The Epicureans, Skeptics, and Stoics practiced philosophy not as a detached intellectual discipline, but as a worldly art of grappling with issues of daily and urgent human significance: the fear of death, love and sexuality, anger and aggression. Like medicine, philosophy to them was a rigorous science aimed both at understanding and at producing the flourishing of human life. In this engaging book, Martha Nussbaum examines texts of philosophers committed to a therapeutic paradigm--including Epicurus, Lucretius, Sextus Empiricus, Chrysippus, and Seneca--and recovers a valuable source for our moral and political thought of today.
Table of Contents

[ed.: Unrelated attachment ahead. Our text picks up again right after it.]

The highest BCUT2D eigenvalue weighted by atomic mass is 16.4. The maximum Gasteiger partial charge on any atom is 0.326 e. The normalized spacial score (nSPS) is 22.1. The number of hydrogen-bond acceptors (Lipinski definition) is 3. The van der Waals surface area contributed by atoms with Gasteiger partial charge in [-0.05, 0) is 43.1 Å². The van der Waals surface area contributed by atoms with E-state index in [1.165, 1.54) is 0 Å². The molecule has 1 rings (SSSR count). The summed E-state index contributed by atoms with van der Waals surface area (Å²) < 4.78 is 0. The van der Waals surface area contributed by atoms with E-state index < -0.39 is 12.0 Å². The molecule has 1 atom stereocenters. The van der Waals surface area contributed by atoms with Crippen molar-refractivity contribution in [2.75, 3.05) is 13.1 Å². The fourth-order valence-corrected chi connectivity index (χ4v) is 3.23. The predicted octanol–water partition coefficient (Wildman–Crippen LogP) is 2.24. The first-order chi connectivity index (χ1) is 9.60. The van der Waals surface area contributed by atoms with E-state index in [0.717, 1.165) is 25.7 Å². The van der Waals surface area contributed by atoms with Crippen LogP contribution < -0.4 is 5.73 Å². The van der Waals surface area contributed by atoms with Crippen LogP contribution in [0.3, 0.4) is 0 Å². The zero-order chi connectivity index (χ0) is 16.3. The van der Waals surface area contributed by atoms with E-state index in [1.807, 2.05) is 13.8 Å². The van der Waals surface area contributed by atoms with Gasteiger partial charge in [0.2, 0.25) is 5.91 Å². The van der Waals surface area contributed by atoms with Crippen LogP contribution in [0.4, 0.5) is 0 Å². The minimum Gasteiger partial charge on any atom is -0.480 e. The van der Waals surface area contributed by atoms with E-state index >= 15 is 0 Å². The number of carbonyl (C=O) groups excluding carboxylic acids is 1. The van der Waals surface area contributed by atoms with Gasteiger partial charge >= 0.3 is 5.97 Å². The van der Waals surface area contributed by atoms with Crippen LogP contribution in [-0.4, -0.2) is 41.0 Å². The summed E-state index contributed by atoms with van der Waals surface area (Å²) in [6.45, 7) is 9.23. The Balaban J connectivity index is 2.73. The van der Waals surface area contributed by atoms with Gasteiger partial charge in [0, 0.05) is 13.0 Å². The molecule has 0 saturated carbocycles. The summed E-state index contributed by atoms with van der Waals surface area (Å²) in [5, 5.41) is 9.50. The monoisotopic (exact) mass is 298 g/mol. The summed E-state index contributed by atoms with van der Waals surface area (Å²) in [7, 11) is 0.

Acknowledgments Ch. 1Therapeutic Arguments Ch. 2Medical Dialectic: Aristotle on Theory and Practice Ch. 3Aristotle on Emotions and Ethical Health Ch. 4Epicurean Surgery: Argument and Empty Desire Ch. 5Beyond Obsession and Disgust: Lucretius on the Therapy of Love Ch. 6Mortal Immortals: Lucretius on Death and the Voice of Nature Ch. 7"By Words, Not Arms": Lucretius on Anger and Aggression Ch. 8Skeptic Purgatives: Disturbance and the Life without Belief Ch. 9Stoic Tonics: Philosophy and the Self-Government of the Soul Ch. 10The Stoics on the Extirpation of the Passions Ch. 11Seneca on Anger in Public Life Ch. 12Serpents in the Soul: A Reading of Seneca's Medea Ch. 13The Therapy of Desire List of Philosophers and Schools Bibliography Index Locorum General Index